Conventional or serviced, that is the question?

With property and space related costs ever on the increase and being fuelled further by the rising cost of fossil fuels (electricity and petrol/diesel) finding the right solution for your business is becoming increasingly important. Luckily businesses are spoilt for choice these days with options ranging from remote or shared services on the one end of the scale, to conventional on the other. The choice does often make it harder to decide what is right for your business so here are some hints on how to approach the search and what to look for when presented with options.

Considering that space contributes about 20 per cent of your annual overhead, it’s a big number and as such important to make sure that what you decide on works for you, and by ‘work’ I mean more than just the right address and space planning. Obviously those elements are important but I/we always consider other features like safety and security, convenience to public transport, local amenities, traffic issues, access to arterial routes, failover power (generators), green building considerations and generally who else is in the hood, and then finally we turn our attention to maximising efficiencies, flow and ergonomic factors. But the question we are addressing today is Conventional versus Serviced or Co-working.

It’s fairly simple…

Conventional space is typically defined as a medium to long term arrangement where the tenant is required to sign a lease, provide security (usually based on 3x the last month plus 15%) and cover expenses like municipal rates and their portion of the building operating expenses. The rental rates (based on Rand per metre squared) and term of the lease will vary greatly depending on the location, grade of the building, demand in the area and the perceived ability of the tenant to fulfil their obligations. Something to take note of is the difference between net lettable area (NLA) and gross lettable area (GLA). As a prospect one would typically focus ones attention on the NLA because that’s the area that you need to operate your business but bear in mind that the landlord will see this differently – they only ever look at the GLA, meaning that they will factor into the rental equation your share of the common areas (lobby, stairs, ablutions etc). The result is that you will always pay more than you are initially led to understand.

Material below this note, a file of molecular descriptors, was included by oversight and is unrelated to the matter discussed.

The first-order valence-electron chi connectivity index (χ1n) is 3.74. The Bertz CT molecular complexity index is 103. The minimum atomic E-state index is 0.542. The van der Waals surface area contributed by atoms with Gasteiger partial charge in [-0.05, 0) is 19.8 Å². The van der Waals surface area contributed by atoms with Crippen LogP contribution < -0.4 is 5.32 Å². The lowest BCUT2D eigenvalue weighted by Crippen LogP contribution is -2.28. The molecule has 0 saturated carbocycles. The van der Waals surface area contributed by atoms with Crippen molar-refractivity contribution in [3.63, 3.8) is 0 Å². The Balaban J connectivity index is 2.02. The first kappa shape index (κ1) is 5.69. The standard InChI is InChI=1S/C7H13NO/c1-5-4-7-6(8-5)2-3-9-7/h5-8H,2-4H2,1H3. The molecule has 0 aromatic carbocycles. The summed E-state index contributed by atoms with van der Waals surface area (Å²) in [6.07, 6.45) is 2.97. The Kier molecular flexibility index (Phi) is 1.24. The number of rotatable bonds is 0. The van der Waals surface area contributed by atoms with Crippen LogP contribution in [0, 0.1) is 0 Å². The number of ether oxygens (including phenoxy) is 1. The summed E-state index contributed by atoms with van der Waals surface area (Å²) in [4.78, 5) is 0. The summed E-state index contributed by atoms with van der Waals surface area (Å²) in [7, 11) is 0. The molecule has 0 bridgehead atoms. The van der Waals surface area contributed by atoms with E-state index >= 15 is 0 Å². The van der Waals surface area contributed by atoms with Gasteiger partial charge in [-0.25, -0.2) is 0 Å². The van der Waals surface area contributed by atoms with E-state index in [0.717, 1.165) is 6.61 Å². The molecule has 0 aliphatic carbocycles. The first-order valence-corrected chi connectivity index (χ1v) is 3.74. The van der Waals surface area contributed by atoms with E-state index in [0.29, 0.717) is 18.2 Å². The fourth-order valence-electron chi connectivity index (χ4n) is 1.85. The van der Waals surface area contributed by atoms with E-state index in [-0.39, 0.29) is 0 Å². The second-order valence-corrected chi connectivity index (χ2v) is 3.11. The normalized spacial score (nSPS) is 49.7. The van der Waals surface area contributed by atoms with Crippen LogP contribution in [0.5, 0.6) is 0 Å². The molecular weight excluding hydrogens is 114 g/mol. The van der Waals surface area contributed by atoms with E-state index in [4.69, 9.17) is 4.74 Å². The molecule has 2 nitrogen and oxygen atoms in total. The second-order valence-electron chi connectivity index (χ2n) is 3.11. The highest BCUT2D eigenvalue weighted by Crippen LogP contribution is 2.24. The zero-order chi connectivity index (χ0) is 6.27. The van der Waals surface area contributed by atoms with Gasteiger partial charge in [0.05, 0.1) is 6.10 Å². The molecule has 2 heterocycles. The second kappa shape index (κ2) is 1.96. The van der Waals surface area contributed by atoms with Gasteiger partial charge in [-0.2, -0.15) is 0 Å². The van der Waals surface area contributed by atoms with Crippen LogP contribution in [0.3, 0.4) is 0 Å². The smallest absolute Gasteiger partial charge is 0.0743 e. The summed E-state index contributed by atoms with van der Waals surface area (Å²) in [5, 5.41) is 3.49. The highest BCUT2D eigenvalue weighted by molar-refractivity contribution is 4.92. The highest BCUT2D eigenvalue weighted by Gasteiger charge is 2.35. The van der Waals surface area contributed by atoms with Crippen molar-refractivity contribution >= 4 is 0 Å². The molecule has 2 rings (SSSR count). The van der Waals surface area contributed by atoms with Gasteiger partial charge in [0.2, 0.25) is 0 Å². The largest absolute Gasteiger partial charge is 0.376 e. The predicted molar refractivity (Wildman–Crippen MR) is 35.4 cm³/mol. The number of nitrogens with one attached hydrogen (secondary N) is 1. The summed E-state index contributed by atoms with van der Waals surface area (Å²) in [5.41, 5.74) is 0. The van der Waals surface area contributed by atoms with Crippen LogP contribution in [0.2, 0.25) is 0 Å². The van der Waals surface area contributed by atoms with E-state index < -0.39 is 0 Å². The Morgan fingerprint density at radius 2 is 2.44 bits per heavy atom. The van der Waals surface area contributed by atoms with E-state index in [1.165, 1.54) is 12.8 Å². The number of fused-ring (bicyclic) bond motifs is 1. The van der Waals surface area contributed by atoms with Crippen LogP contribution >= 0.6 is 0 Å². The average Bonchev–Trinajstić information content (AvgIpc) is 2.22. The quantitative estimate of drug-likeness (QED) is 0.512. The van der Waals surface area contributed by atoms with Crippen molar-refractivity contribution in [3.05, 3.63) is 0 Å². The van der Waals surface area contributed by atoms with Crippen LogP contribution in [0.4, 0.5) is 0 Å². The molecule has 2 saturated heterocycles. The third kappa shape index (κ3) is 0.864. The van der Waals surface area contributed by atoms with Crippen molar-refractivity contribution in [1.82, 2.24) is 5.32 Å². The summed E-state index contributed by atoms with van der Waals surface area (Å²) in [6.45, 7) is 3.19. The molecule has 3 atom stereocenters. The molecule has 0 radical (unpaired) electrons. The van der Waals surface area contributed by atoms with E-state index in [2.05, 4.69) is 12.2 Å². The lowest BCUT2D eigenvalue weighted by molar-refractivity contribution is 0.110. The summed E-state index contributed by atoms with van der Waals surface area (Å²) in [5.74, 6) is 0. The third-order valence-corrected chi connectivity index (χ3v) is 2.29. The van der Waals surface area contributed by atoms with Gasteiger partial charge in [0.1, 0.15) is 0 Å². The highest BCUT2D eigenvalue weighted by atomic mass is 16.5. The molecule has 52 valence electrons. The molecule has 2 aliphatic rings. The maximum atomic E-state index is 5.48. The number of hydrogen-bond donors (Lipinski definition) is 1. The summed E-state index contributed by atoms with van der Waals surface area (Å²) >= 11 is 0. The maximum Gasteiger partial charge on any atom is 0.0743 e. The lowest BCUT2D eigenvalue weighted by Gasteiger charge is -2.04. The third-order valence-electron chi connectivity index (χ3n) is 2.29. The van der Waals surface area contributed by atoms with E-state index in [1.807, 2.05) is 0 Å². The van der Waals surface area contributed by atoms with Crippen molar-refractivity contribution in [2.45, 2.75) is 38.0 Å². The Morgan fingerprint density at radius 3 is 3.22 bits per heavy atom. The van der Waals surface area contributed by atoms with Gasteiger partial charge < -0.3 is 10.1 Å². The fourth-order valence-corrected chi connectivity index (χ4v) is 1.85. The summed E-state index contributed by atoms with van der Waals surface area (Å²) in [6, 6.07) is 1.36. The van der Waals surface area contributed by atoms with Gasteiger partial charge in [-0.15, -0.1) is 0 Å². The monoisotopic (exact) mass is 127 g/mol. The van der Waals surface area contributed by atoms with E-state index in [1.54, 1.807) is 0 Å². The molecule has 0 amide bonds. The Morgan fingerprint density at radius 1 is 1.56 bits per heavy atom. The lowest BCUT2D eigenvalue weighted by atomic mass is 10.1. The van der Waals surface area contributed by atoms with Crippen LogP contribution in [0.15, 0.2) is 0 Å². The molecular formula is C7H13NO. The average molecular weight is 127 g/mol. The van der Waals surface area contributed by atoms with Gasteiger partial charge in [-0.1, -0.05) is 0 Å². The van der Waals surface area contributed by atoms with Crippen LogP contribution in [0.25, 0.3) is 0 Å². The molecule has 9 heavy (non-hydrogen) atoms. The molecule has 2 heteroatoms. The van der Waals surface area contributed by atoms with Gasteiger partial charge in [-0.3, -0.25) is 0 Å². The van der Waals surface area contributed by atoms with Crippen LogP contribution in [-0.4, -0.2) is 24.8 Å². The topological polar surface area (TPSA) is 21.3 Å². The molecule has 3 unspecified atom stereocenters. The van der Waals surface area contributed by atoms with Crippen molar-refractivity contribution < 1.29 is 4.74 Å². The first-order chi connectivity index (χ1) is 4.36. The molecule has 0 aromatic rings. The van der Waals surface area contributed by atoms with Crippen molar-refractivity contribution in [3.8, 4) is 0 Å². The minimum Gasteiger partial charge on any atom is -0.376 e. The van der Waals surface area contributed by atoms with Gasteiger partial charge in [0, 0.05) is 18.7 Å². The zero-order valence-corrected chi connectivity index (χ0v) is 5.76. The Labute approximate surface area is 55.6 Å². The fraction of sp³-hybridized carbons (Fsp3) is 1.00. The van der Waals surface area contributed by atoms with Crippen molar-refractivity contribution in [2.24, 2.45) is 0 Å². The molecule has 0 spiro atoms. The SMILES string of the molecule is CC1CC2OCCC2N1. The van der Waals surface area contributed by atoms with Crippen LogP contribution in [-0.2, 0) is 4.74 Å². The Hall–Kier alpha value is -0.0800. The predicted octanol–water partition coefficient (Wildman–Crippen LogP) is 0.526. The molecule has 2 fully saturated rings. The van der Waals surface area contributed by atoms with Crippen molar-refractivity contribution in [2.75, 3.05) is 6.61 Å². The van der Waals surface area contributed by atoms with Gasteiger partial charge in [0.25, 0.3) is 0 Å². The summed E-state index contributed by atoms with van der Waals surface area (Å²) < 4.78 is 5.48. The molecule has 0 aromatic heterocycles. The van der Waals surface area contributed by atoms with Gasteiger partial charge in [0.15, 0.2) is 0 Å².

Conventional space is usually attractive to more established businesses who have reached a point where they can take a longer-term view on their space requirement or they rely on their space to attract their customers. For these businesses the ability to commit to longer terms works well and will be a key part of their strategy. They can personalise their space with branding and tailored fit-outs. They will maximise opportunities to include features that differentiate the business in the hope that it will attract a niche client or a certain type of employee. They have the freedom to nurture, evolve and expand culture and brand awareness in an effort to improve productivity and staff engagement.

So how do I start to prioritise my decision? Here are some points to consider;

  • your short- and long-term growth plans
  • your budget
  • the size of your team now and in the future
  • privacy and control of your environment
  • the need for ‘other’ spaces like conference, meeting or boardrooms, storage etc
  • access from a security perspective
  • access from a disability perspective

Whatever your need for conventional space is at the end of the day it provides the business owner with a place to cherish and be proud of. It sends a message to the market saying, “we’re accomplished”. It’s a place to show off – success, culture and ideals. It’s a place to call home!